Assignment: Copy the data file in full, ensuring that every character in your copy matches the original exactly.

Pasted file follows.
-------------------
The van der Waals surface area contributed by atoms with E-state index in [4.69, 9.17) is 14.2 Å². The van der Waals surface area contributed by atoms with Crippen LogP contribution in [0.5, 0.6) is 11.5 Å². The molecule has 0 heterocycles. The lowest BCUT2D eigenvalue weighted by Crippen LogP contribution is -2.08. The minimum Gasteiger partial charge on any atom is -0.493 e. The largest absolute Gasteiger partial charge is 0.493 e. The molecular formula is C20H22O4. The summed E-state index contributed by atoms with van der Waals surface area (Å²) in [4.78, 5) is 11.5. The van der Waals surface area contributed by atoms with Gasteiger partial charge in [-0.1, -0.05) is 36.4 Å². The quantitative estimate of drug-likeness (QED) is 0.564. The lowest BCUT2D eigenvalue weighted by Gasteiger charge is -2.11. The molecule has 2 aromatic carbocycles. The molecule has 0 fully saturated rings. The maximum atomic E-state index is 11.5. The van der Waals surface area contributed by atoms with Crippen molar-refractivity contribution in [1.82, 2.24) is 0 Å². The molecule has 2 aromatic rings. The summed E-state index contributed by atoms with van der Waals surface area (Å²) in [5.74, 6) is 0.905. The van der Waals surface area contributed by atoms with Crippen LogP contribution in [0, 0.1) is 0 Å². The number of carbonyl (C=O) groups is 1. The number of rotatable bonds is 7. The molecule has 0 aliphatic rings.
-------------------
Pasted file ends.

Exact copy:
The van der Waals surface area contributed by atoms with E-state index in [4.69, 9.17) is 14.2 Å². The van der Waals surface area contributed by atoms with Crippen LogP contribution in [0.5, 0.6) is 11.5 Å². The molecule has 0 heterocycles. The lowest BCUT2D eigenvalue weighted by Crippen LogP contribution is -2.08. The minimum Gasteiger partial charge on any atom is -0.493 e. The largest absolute Gasteiger partial charge is 0.493 e. The molecular formula is C20H22O4. The summed E-state index contributed by atoms with van der Waals surface area (Å²) in [4.78, 5) is 11.5. The van der Waals surface area contributed by atoms with Gasteiger partial charge in [-0.1, -0.05) is 36.4 Å². The quantitative estimate of drug-likeness (QED) is 0.564. The lowest BCUT2D eigenvalue weighted by Gasteiger charge is -2.11. The molecule has 2 aromatic carbocycles. The molecule has 0 fully saturated rings. The maximum atomic E-state index is 11.5. The van der Waals surface area contributed by atoms with Crippen molar-refractivity contribution in [1.82, 2.24) is 0 Å². The molecule has 2 aromatic rings. The summed E-state index contributed by atoms with van der Waals surface area (Å²) in [5.74, 6) is 0.905. The van der Waals surface area contributed by atoms with Crippen LogP contribution in [0, 0.1) is 0 Å². The number of carbonyl (C=O) groups is 1. The number of rotatable bonds is 7. The molecule has 0 aliphatic rings.